Exxon and Rosneft have found oil at the first well drilled, but the unanswered question is how to exploit it as sanctions halt Arctic offshore cooperation.
In a statement this weekend, Rosneft says the company together with ExxonMobil discovered more than 100 million tons of oil.
The well drilled with the Norwegian own rig “West Alpha” at the Universitetskaya-1 in Russia’s Arctic Kara Sea has got lots of attention this autumn. Not only because it is the first joint drilling in the Kara Sea, an area that potentially holds huge resources, but also because the current sanctions imposed by the U.S. includes a ban on technology assistance to Russian Arctic offshore oil-drilling.
Complying with U.S. sanctions
ExxonMobil said in a statement on September 19 that the company is complying with all U.S. sanctions and was granted a two-week prolongation of its drilling in the Kara Sea to ensure a safe and environmental responsible winding down at this exploration well.
“West Alpha” is now preparing for departure from the Kara Sea and all operations will be ended by October 10. After that, the ban on assisting Russia with deep sea or Arctic offshore oil drilling enters force.
In Russia, the implications the U.S. and EU ban on Arctic offshore techonology have on the future cooperation are not mentioned in the media releases.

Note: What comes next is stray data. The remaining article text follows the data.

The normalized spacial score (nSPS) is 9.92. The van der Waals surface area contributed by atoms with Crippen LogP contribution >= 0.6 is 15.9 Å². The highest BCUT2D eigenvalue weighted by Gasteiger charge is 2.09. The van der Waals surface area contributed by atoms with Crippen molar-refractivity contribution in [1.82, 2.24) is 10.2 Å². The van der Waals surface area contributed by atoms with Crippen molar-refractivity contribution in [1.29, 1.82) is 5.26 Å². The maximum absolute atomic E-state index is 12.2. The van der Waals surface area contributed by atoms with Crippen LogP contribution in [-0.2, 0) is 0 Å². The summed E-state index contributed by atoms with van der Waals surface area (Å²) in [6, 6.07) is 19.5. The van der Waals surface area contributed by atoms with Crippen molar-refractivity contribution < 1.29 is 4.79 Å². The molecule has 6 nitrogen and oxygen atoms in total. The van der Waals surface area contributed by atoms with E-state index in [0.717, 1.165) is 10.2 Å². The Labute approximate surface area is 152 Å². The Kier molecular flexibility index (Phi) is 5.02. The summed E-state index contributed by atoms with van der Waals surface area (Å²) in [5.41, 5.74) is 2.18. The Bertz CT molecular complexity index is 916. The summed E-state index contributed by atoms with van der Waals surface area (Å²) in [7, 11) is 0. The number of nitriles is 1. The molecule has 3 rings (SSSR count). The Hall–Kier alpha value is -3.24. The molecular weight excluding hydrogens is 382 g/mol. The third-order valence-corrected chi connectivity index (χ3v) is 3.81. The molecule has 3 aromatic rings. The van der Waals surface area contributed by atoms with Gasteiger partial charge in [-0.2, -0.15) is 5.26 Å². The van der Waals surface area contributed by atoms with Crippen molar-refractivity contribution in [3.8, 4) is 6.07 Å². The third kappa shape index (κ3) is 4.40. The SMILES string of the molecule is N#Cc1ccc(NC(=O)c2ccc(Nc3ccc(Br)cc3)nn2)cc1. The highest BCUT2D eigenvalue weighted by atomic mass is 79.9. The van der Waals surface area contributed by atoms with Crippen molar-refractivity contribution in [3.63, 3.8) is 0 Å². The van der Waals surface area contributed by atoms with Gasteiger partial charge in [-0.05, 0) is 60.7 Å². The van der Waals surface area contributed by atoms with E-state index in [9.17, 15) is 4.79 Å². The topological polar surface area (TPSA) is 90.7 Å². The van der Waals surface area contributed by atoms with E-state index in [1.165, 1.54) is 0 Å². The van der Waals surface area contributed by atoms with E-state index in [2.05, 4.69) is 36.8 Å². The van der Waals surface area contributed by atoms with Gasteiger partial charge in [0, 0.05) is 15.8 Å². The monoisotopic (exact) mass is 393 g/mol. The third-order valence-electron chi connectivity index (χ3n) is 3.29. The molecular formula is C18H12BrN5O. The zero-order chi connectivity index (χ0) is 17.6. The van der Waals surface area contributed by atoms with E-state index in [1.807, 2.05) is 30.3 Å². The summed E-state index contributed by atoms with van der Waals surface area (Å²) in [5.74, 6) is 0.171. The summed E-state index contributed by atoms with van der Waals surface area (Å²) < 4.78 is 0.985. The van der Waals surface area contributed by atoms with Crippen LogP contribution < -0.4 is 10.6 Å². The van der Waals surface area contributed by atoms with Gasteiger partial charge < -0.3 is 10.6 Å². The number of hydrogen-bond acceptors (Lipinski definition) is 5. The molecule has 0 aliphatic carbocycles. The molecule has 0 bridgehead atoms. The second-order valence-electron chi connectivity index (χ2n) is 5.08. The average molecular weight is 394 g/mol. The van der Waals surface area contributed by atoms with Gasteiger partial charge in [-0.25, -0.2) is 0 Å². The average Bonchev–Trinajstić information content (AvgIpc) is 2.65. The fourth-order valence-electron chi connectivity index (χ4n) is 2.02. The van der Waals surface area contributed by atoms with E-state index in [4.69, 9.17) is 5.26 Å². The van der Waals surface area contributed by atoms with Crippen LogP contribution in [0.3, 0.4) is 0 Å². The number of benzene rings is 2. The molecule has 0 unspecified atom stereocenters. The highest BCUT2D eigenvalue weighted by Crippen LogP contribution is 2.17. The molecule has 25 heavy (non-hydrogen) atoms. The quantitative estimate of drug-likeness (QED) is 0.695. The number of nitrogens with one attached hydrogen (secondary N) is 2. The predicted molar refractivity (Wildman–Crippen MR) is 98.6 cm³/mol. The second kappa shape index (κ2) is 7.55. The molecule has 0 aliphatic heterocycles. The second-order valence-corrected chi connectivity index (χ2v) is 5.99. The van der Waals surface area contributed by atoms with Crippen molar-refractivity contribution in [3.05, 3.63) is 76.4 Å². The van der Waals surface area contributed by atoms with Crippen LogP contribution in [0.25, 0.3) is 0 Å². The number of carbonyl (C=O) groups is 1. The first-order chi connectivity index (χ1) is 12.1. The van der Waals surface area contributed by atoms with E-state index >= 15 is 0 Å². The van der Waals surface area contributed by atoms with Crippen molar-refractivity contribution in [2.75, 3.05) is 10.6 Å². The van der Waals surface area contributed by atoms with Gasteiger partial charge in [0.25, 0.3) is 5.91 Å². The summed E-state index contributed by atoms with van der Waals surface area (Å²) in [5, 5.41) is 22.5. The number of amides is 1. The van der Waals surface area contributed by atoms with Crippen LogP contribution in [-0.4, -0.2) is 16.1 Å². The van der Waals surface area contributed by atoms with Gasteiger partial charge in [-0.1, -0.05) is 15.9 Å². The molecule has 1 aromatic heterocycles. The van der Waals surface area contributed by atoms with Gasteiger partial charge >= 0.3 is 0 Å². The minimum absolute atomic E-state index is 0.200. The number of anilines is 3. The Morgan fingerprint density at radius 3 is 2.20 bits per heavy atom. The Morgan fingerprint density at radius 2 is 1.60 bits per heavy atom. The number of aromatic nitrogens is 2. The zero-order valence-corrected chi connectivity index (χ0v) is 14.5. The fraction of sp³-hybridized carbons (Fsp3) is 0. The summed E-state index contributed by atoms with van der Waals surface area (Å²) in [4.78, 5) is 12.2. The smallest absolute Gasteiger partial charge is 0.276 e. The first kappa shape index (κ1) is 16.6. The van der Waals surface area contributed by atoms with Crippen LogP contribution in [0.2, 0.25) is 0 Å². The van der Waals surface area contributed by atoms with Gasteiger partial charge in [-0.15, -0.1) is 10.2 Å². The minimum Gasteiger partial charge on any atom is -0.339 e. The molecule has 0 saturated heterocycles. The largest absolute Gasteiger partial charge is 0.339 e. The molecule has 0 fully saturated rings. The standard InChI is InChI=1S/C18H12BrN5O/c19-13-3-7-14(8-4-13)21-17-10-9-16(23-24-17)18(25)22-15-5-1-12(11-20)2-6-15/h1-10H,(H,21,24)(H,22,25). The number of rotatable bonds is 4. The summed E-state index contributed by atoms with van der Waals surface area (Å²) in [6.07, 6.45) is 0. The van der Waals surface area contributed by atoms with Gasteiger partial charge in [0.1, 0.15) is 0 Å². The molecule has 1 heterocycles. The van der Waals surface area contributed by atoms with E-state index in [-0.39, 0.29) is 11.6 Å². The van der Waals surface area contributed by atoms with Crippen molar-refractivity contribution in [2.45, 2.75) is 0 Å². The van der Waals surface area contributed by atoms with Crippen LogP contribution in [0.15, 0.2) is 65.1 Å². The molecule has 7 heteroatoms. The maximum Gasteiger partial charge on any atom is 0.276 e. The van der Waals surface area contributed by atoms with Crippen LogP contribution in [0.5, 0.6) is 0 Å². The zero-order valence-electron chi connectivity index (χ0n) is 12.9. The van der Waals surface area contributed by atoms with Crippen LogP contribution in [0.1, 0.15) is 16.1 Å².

Head of Rosneft, Igor Sechin, made the proud announcement. “I can inform you about the discovery of the first oil/gas-condensate field in the new Kara Sea oil province. The first oil was extracted,” Sechin said.
Igor Sechin himself is a target of U.S. sanctions.
“This is an outstanding result of the first exploratory drilling on a completely new offshore field. This is our united victory, it was achieved thanks to our friends and partners from ExxonMobil, Nord Atlantic Drilling, Schlumberger, Halliburton, Weatherford, Baker, Trendsetter, FMC. We would like to name this field Pobeda,” Igor Sechin said.
Pobeda is Russian for victory.
‘Premature to speculate’
While the Rosneft boss voices huge optimism with the discovery, a spokesman for Exxon is more reluctant.
“We have encountered hydrocarbons but it is premature to speculate on any potential outcome regarding the University-1 exploration well,” says Alan Jeffers, Exxon spokesman to the Wall Street Journal.
The estimates of more than 100 million tons of oil makes the discovery a bit larger than the Johan Casteberg discovery by Norwegian Statoil in the western part of the Barents Sea, believed to hold 86 million tons.
In addition to oil, Rosneft says the Pobeda field holds 338 bcm of gas.
This autumns drilling by Exxon and Rosneft in the Kara Sea has a price tag of more than $600 million, while the larger exploration agreement between the two partners is estimated at $3,2 billion. The exploration area in the Kara Sea is in size bigger than the Mexican Gulf.
Citing unnamed sources, the newspaper Kommersant reports on Monday that ExxonMobil is suspending its cooperation with Rosneft on offshore drilling in the Arctic due to sanctions.
Rosneft has posted a promotion video from the Kara Sea drilling operation at the company’s Russian language portal.
Related stories from around the North:
Canada: Canada ponders exceptions to relief well rule for Arctic oil drilling, Alaska Dispatch
Norway: No Norwegian services to Russian Arctic offshore oil, Barents Observer
Russia: In time of sanctions, Prirazlomnaya seeks Russian suppliers, Barents Observer
United States: Shell’s new Chukchi plan: Two rigs drilling wells at the same time, Alaska Dispatch